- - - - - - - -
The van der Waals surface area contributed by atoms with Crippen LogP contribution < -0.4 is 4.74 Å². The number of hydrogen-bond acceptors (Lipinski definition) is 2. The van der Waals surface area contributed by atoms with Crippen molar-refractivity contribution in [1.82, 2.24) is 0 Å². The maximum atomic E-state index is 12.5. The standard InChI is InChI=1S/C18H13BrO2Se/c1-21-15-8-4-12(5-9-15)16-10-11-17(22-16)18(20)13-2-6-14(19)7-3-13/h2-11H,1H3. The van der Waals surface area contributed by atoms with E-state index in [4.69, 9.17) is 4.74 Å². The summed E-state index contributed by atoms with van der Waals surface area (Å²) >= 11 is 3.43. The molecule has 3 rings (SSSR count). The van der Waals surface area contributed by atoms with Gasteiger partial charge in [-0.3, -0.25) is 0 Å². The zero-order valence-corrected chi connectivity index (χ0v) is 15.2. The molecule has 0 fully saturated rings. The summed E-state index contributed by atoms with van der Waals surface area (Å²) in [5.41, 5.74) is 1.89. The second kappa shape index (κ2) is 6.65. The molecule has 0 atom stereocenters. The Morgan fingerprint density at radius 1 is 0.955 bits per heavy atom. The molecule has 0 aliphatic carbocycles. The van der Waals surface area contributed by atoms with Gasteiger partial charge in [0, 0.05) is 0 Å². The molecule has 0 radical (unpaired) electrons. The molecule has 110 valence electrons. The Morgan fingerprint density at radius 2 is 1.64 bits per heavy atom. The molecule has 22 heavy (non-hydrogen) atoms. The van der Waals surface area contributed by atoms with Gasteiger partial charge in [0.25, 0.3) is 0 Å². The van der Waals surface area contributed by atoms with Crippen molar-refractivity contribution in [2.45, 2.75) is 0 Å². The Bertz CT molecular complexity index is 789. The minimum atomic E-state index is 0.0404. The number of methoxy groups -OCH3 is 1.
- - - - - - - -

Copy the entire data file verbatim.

The van der Waals surface area contributed by atoms with Crippen LogP contribution < -0.4 is 4.74 Å². The number of hydrogen-bond acceptors (Lipinski definition) is 2. The van der Waals surface area contributed by atoms with Crippen molar-refractivity contribution in [1.82, 2.24) is 0 Å². The maximum atomic E-state index is 12.5. The standard InChI is InChI=1S/C18H13BrO2Se/c1-21-15-8-4-12(5-9-15)16-10-11-17(22-16)18(20)13-2-6-14(19)7-3-13/h2-11H,1H3. The van der Waals surface area contributed by atoms with E-state index in [4.69, 9.17) is 4.74 Å². The summed E-state index contributed by atoms with van der Waals surface area (Å²) >= 11 is 3.43. The molecule has 3 rings (SSSR count). The van der Waals surface area contributed by atoms with Gasteiger partial charge in [-0.3, -0.25) is 0 Å². The zero-order valence-corrected chi connectivity index (χ0v) is 15.2. The molecule has 0 fully saturated rings. The summed E-state index contributed by atoms with van der Waals surface area (Å²) in [5.41, 5.74) is 1.89. The second kappa shape index (κ2) is 6.65. The molecule has 0 atom stereocenters. The Morgan fingerprint density at radius 1 is 0.955 bits per heavy atom. The molecule has 0 aliphatic carbocycles. The van der Waals surface area contributed by atoms with Gasteiger partial charge in [0, 0.05) is 0 Å². The molecule has 0 radical (unpaired) electrons. The molecule has 110 valence electrons. The Morgan fingerprint density at radius 2 is 1.64 bits per heavy atom. The molecule has 22 heavy (non-hydrogen) atoms. The van der Waals surface area contributed by atoms with Gasteiger partial charge in [0.25, 0.3) is 0 Å². The van der Waals surface area contributed by atoms with Crippen molar-refractivity contribution in [2.45, 2.75) is 0 Å². The Bertz CT molecular complexity index is 789. The minimum atomic E-state index is 0.0404. The number of methoxy groups -OCH3 is 1.